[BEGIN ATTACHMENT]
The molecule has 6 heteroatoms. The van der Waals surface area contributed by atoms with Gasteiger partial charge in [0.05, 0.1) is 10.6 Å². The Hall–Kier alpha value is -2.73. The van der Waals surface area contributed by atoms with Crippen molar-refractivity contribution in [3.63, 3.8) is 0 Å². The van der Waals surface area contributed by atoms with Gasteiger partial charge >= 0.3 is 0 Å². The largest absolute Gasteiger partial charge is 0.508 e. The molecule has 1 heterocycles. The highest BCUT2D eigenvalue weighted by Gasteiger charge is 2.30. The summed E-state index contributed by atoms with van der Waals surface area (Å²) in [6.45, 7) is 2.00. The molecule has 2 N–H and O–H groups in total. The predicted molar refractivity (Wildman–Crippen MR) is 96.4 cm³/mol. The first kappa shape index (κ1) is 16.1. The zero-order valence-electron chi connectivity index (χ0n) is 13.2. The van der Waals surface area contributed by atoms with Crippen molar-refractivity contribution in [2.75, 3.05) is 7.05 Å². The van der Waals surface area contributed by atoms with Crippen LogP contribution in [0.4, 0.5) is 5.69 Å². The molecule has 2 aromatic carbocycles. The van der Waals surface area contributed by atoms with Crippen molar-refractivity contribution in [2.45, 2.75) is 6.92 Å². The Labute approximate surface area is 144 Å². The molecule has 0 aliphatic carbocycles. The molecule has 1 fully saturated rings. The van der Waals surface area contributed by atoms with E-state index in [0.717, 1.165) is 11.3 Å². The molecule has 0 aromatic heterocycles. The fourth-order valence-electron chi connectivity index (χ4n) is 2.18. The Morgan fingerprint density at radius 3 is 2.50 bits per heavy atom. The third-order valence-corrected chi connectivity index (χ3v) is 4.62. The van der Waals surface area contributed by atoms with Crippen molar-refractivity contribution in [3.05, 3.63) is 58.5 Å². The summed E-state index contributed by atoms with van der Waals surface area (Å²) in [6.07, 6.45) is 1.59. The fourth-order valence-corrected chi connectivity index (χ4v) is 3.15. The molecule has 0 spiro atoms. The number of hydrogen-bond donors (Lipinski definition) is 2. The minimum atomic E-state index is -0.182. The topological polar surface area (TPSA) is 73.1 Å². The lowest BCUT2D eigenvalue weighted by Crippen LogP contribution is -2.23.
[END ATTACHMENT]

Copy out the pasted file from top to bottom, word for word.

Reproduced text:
The molecule has 6 heteroatoms. The van der Waals surface area contributed by atoms with Gasteiger partial charge in [0.05, 0.1) is 10.6 Å². The Hall–Kier alpha value is -2.73. The van der Waals surface area contributed by atoms with Crippen molar-refractivity contribution in [3.63, 3.8) is 0 Å². The van der Waals surface area contributed by atoms with Gasteiger partial charge >= 0.3 is 0 Å². The largest absolute Gasteiger partial charge is 0.508 e. The molecule has 1 heterocycles. The highest BCUT2D eigenvalue weighted by Gasteiger charge is 2.30. The summed E-state index contributed by atoms with van der Waals surface area (Å²) in [6.45, 7) is 2.00. The molecule has 2 N–H and O–H groups in total. The predicted molar refractivity (Wildman–Crippen MR) is 96.4 cm³/mol. The first kappa shape index (κ1) is 16.1. The zero-order valence-electron chi connectivity index (χ0n) is 13.2. The van der Waals surface area contributed by atoms with Crippen molar-refractivity contribution in [2.75, 3.05) is 7.05 Å². The van der Waals surface area contributed by atoms with Crippen LogP contribution in [0.4, 0.5) is 5.69 Å². The molecule has 2 aromatic carbocycles. The van der Waals surface area contributed by atoms with Crippen molar-refractivity contribution in [2.45, 2.75) is 6.92 Å². The Labute approximate surface area is 144 Å². The molecule has 0 aliphatic carbocycles. The molecule has 1 fully saturated rings. The van der Waals surface area contributed by atoms with E-state index in [0.717, 1.165) is 11.3 Å². The molecule has 0 aromatic heterocycles. The fourth-order valence-electron chi connectivity index (χ4n) is 2.18. The Morgan fingerprint density at radius 3 is 2.50 bits per heavy atom. The third-order valence-corrected chi connectivity index (χ3v) is 4.62. The van der Waals surface area contributed by atoms with Crippen molar-refractivity contribution in [3.05, 3.63) is 58.5 Å². The summed E-state index contributed by atoms with van der Waals surface area (Å²) in [6.07, 6.45) is 1.59. The fourth-order valence-corrected chi connectivity index (χ4v) is 3.15. The molecule has 0 spiro atoms. The number of hydrogen-bond donors (Lipinski definition) is 2. The minimum atomic E-state index is -0.182. The topological polar surface area (TPSA) is 73.1 Å². The lowest BCUT2D eigenvalue weighted by Crippen LogP contribution is -2.23.